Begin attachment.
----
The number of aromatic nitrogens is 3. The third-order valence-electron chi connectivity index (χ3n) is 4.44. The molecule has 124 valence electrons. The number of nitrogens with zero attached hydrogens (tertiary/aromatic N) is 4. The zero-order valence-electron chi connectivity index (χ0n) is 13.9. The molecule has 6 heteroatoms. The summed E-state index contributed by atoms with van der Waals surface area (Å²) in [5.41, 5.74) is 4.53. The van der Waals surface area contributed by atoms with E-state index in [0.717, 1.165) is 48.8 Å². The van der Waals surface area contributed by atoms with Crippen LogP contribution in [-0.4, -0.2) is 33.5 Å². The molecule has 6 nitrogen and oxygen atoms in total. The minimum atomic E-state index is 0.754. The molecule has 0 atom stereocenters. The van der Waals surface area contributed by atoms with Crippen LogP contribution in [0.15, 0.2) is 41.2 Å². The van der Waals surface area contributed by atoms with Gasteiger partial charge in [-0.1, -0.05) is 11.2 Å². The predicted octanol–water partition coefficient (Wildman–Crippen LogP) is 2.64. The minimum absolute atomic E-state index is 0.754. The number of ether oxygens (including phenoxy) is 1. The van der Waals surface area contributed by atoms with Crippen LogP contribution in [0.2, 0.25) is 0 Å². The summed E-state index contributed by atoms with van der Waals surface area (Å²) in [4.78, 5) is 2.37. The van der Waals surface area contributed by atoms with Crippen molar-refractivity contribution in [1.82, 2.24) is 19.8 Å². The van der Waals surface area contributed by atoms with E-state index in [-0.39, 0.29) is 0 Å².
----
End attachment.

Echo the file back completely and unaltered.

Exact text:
The number of aromatic nitrogens is 3. The third-order valence-electron chi connectivity index (χ3n) is 4.44. The molecule has 124 valence electrons. The number of nitrogens with zero attached hydrogens (tertiary/aromatic N) is 4. The zero-order valence-electron chi connectivity index (χ0n) is 13.9. The molecule has 6 heteroatoms. The summed E-state index contributed by atoms with van der Waals surface area (Å²) in [5.41, 5.74) is 4.53. The van der Waals surface area contributed by atoms with E-state index in [0.717, 1.165) is 48.8 Å². The van der Waals surface area contributed by atoms with Crippen LogP contribution in [-0.4, -0.2) is 33.5 Å². The molecule has 6 nitrogen and oxygen atoms in total. The minimum atomic E-state index is 0.754. The molecule has 0 atom stereocenters. The van der Waals surface area contributed by atoms with Crippen LogP contribution in [0.15, 0.2) is 41.2 Å². The van der Waals surface area contributed by atoms with Gasteiger partial charge in [-0.1, -0.05) is 11.2 Å². The predicted octanol–water partition coefficient (Wildman–Crippen LogP) is 2.64. The minimum absolute atomic E-state index is 0.754. The number of ether oxygens (including phenoxy) is 1. The van der Waals surface area contributed by atoms with Crippen LogP contribution in [0.2, 0.25) is 0 Å². The summed E-state index contributed by atoms with van der Waals surface area (Å²) in [4.78, 5) is 2.37. The van der Waals surface area contributed by atoms with Crippen molar-refractivity contribution in [1.82, 2.24) is 19.8 Å². The van der Waals surface area contributed by atoms with E-state index in [-0.39, 0.29) is 0 Å².